Primary Care Autism Screening and Later Autism Diagnosis.
Carbone PS, Campbell K, Wilkes J, Stoddard GJ, Huynh K, Young PC, Gabrielsen TP Pediatrics. 2020 Aug;146(2):e20192314. [PMID: 32632024]
Most children in the U.S. are screened for autism, but disparities persist and implementation of screening across medical practices remains inconsistent.
Background: Early identification of autism allows for early intervention, which is associated with improved longterm outcomes. The ASD screening tool most commonly used by pediatricians is the Modified Checklist for Autism in Toddlers (M-CHAT).
Methods & Findings: The goals for this study were to determine the rate of ASD screening at 18- and 24-month visits, identify characteristics associated with completing the screening, and evaluate how the M-CHAT is administered in real-world settings, including the extent to which the M-CHAT improves accurate identification of ASD at earlier ages. The researchers analyzed electronic health records from clinics in Utah for children who attended 18- and 24- month clinical visits between 2013 and 2016. They also contacted the physicians to determine how they administered and scored the M-CHAT, if they adhered to the follow-up recommendation, and the pattern of referrals for children who screened positive. The researchers concluded that ASD screening occurs at most 18- or 24-month visits and that children who screened positive were more likely to be diagnosed with ASD at a younger age.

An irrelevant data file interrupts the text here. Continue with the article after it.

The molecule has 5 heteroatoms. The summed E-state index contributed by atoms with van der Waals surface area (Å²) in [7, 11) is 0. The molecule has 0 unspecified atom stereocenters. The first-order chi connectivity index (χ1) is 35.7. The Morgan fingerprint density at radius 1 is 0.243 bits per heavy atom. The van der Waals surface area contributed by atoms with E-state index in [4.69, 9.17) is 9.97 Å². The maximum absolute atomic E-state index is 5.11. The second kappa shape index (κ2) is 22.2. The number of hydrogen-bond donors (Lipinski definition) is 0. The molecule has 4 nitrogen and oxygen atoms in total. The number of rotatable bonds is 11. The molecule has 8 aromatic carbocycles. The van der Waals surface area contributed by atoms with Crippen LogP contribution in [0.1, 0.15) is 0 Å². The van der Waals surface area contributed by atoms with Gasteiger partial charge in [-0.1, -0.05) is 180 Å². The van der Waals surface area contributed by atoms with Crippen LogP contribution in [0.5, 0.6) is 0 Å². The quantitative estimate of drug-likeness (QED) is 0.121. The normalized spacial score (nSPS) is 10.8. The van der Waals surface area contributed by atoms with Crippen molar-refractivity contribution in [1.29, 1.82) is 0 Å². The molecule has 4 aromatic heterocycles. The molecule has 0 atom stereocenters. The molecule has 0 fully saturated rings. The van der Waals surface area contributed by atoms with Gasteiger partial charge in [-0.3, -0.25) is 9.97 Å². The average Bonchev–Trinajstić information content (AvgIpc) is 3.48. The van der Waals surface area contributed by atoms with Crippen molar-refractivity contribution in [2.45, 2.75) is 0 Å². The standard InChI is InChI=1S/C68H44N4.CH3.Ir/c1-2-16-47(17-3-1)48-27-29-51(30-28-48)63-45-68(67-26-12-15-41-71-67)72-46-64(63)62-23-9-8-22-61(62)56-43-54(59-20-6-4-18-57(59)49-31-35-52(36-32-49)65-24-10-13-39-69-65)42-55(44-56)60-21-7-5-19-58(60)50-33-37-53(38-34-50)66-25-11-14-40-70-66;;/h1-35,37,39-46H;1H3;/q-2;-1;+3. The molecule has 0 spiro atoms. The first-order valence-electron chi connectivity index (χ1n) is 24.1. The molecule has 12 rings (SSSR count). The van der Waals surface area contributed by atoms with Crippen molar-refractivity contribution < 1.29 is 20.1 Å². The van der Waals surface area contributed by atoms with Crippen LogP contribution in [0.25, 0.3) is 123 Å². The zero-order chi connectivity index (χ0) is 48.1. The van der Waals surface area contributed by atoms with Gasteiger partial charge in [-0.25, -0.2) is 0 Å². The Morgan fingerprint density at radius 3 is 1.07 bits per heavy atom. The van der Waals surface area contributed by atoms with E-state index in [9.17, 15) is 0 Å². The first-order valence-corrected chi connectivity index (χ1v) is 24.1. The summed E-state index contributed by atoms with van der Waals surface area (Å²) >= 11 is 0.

Implications: There was a high number of false negative screens, which may be related to children receiving only one screen and/or the lack of follow-up interviews. There were also disparities in screening across race, sex, and socioeconomic status. Importantly, unlike the American Academy of Pediatrics, the American Academy of Family Physicians does not recommend universal ASD screening, as was illustrated by the lower likelihood of family physicians administering the M-CHAT than pediatricians. The results of the study support universal ASD screening but indicate a need for more consistent implementation in real-world settings, quick referral for at-risk children, and expansion of ASD screening among family physicians.
Timing of the Diagnosis of Autism in African American Children.
Constantino JN, Abbacchi AM, Saulnier C, Klaiman C, Mandell DS, Zhang Y, Hawks Z, Bates J, Klin A, Shattuck P, Molholm S, Fitzgerald R, Roux A, Lowe JK, Geschwind DH. Pediatrics. 2020 Sep;146(3). [PMID: 32839243]
African American children on the spectrum experience delays in diagnosis and have a greater chance of being identified with an intellectual disability.
Background: Despite public health efforts to help families identify and act on early signs of ASD, a significant delay persists between the time at which parents express concern about their child’s development and the child’s age at ASD diagnosis. This study aimed to better understand delays in ASD diagnosis and the disproportionate rate of cooccurring intellectual disability (ID) in African American children with ASD. The researchers also sought to explore family and social factors that may contribute to differences in IQ among African American children on the spectrum.